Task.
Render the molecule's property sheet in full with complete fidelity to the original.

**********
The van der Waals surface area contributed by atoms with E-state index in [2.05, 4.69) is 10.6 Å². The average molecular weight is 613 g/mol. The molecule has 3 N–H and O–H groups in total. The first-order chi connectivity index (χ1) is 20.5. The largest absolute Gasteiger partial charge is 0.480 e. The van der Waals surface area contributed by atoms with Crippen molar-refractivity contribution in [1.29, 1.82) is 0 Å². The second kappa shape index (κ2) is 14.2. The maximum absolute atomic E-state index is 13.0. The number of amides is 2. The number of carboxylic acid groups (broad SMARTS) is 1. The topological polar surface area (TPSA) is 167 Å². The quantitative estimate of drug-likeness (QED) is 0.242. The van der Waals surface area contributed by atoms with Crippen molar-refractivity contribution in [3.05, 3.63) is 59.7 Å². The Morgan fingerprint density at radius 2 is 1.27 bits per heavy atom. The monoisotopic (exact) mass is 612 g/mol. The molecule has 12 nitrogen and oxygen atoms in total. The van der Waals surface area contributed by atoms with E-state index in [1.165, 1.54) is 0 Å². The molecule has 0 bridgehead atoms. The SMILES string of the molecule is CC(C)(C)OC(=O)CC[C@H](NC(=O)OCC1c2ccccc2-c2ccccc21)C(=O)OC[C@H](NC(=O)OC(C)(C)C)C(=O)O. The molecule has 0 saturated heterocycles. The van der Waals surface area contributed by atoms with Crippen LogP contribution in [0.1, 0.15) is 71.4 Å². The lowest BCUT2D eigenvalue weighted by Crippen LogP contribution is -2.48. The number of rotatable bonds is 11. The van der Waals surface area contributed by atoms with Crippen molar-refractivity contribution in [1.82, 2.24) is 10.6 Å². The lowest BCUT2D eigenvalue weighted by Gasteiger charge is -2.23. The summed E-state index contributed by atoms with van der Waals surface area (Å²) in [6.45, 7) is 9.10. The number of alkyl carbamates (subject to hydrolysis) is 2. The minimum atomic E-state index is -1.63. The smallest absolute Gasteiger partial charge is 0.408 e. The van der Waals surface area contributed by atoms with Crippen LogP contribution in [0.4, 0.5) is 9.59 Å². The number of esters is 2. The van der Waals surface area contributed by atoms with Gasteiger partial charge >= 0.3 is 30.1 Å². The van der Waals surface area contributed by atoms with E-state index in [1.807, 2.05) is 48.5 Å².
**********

The van der Waals surface area contributed by atoms with E-state index in [2.05, 4.69) is 10.6 Å². The average molecular weight is 613 g/mol. The molecule has 3 N–H and O–H groups in total. The first-order chi connectivity index (χ1) is 20.5. The largest absolute Gasteiger partial charge is 0.480 e. The van der Waals surface area contributed by atoms with Crippen molar-refractivity contribution in [1.29, 1.82) is 0 Å². The second kappa shape index (κ2) is 14.2. The maximum absolute atomic E-state index is 13.0. The number of amides is 2. The number of carboxylic acid groups (broad SMARTS) is 1. The topological polar surface area (TPSA) is 167 Å². The quantitative estimate of drug-likeness (QED) is 0.242. The van der Waals surface area contributed by atoms with Crippen molar-refractivity contribution in [3.05, 3.63) is 59.7 Å². The Morgan fingerprint density at radius 2 is 1.27 bits per heavy atom. The monoisotopic (exact) mass is 612 g/mol. The molecule has 12 nitrogen and oxygen atoms in total. The van der Waals surface area contributed by atoms with E-state index in [1.165, 1.54) is 0 Å². The molecule has 0 bridgehead atoms. The SMILES string of the molecule is CC(C)(C)OC(=O)CC[C@H](NC(=O)OCC1c2ccccc2-c2ccccc21)C(=O)OC[C@H](NC(=O)OC(C)(C)C)C(=O)O. The molecule has 0 saturated heterocycles. The van der Waals surface area contributed by atoms with Crippen LogP contribution in [0.1, 0.15) is 71.4 Å². The lowest BCUT2D eigenvalue weighted by Crippen LogP contribution is -2.48. The number of rotatable bonds is 11. The van der Waals surface area contributed by atoms with Crippen molar-refractivity contribution in [1.82, 2.24) is 10.6 Å². The lowest BCUT2D eigenvalue weighted by Gasteiger charge is -2.23. The summed E-state index contributed by atoms with van der Waals surface area (Å²) in [6.45, 7) is 9.10. The number of alkyl carbamates (subject to hydrolysis) is 2. The minimum atomic E-state index is -1.63. The smallest absolute Gasteiger partial charge is 0.408 e. The van der Waals surface area contributed by atoms with Crippen LogP contribution in [0.4, 0.5) is 9.59 Å². The number of esters is 2. The van der Waals surface area contributed by atoms with Gasteiger partial charge >= 0.3 is 30.1 Å². The van der Waals surface area contributed by atoms with E-state index in [1.807, 2.05) is 48.5 Å².